During the next week I'll post some photos from the opening sequence. Today just the cover...

Here's a caption: 
If you arrive by train, as the nuclear personnel do, this is your first view of the sprawling Chernobyl Nuclear Power Plant, across the cooling pond. The station that once generated power now consumes it. The new heating plant has the only active smokestack on the horizon. Beside it are the unfinished, abandoned cooling towers. Beyond the smokestack at right is the “Shelter Object” which covers the Fourth Block of the plant.

Even after Fukushima, Chernobyl remains the site of the world's worst nuclear accident. The population within 30 kilometers was permanently evacuated, including residents of Pripyat and many villages. Although the Chernobyl plant finally stopped generating electricity in December 2000, today 3,700 employees continue to work at the plant. They commute from their new city of Slavutych, which was built after the accident to replace Pripyat.
Thanks for all the encouragement from many of you over the years!


After Fukushima, part 12

Except for laundry, the outside of the Ide’s apartment block in the temporary housing complex is colorless: gray gravel, black asphalt, beige aluminum siding. There is just one spot of green visible between here and the treetops on a distant hill: Mamoru Suzuki is bent over his bonsai, watering and pulling off dying leaves. Dozens of pots cascade off his steps and along the wall as far as his neighbor’s door. More of his plants line the far end of the building.

Compared to his boisterous neighbors, Suzuki moves as quietly as a whisper. So shy we can barely hear him speak, he looks like he wishes he could vanish, or shrivel up like the brown leaf in his hand. After a few false starts, I ask about his plants and he proudly begins to explain. He tells us how he cares for the delicate tiny trees and shrubs, and discusses uses of the flowers and herbs.

Bit by bit his story comes out. Like his neighbors, Suzuki was a farmer in Kawauchi. He is wiry and must be over 70 but moves like a younger man. He owned seven cows, he says, but he had to kill them all after the radiation came. For a time he lived here with his family of five, but they left to move further north, to Fukushima city. They tell him their new housing is much better up there, but he refuses to move a second time. Why? Because of the plants. Already he’s had to give up all his gardens once. He can’t bear to do it again. Since he could not take these new plants with him, he chooses to live here, alone, rather than uproot.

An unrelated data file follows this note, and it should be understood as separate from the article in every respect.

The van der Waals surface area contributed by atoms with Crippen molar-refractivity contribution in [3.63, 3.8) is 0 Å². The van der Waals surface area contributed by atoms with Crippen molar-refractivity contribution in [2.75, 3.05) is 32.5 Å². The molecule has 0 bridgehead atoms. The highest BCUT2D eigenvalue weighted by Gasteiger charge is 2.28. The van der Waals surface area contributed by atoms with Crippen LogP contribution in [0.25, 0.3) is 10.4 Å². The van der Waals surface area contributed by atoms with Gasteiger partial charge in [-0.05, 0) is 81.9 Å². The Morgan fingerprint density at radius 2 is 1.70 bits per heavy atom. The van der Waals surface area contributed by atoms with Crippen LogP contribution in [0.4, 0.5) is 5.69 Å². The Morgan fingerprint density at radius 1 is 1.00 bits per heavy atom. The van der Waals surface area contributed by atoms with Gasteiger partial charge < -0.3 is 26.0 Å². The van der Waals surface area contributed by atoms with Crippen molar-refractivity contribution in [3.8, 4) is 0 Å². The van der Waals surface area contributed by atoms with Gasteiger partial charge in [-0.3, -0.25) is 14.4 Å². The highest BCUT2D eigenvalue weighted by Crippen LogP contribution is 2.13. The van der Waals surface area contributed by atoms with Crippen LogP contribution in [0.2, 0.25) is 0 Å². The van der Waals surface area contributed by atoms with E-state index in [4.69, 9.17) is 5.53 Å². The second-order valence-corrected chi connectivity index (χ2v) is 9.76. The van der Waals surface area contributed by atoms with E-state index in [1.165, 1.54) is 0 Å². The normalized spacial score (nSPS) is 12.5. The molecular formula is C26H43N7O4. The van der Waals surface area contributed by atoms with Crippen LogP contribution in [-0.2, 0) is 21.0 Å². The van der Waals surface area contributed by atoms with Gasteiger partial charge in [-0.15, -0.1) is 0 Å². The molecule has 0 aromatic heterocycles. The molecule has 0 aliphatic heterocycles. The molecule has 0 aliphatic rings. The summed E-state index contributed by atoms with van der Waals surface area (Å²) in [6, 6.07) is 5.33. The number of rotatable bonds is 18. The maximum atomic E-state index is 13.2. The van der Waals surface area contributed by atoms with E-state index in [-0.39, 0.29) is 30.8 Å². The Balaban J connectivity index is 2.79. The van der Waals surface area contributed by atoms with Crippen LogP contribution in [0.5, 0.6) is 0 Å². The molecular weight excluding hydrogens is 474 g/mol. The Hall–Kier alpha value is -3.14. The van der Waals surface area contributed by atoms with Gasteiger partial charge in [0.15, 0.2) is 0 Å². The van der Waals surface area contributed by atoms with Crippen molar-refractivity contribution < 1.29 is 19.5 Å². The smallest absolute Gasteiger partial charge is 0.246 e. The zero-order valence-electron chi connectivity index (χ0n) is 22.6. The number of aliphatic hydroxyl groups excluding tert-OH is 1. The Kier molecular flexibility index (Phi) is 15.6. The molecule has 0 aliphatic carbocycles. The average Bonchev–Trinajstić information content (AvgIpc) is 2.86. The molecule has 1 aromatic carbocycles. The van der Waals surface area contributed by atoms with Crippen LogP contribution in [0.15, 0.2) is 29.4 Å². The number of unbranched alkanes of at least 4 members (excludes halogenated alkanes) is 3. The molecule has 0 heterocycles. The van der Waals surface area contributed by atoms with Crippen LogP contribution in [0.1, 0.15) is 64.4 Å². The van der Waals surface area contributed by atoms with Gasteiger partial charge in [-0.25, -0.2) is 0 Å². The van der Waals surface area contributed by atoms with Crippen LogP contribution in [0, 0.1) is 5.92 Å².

“I have no vision for the future,” he says. “Summer here is too hot and winter too cold.”

Across the sea of asphalt stands another block of apartments. A man comes barefoot out of building H-15 and sits cross-legged on his front deck. He begins shaving there, and calls out to us as we pass by.

Yukio Kubota is also from Kawauchi town. On March 15, 2011, four days after the earthquake, he and his wife evacuated to Niigata, his wife’s hometown on the west coast. She has stayed with relatives for the past year but he returned to Fukushima Prefecture to be closer to home.

Once last summer he returned home for a few days. The weeds were more than a meter high, he says. “The first day we cut weeds. The second day we removed all soil in the garden up to 5 cm deep. The radiation inside the house was 4.3 μSv per hour, but we didn’t have a Geiger counter so we were sleeping in this place.” They left when they learned how high the radiation still was.

A note on radiation dose: 1 Sievert is 1000 milliSieverts (mSv) is one million microSieverts (μSv). To compare, the peak level measured in this part of the Exclusion Zone (330 μSv/hr on 3/15/11) (1) was 76 times higher than the dose inside Yukio’s house; however his house level was still 12 times more than typical background radiation. The EPA recommends an annual dose limit of 1 mSv per year, which Yukio would reach inside his house in less than 10 days.

Here is a useful chart that illustrates doses.

Symptoms of Acute Radiation Sickness generally start above 350 mSv — 81,400 times the hourly dose at Yukio’s. This leads some Japanese to conclude there is nothing to worry about. However, just because you’re not keeling over today doesn’t mean there is no risk of future disease (as I discussed here).

Now, a year later, government workers have finally decontaminated his house and yard. The initial new reading was 1 to 2 μSv per hour. “I am waiting to see the radiation levels before I decide to move home,” he says.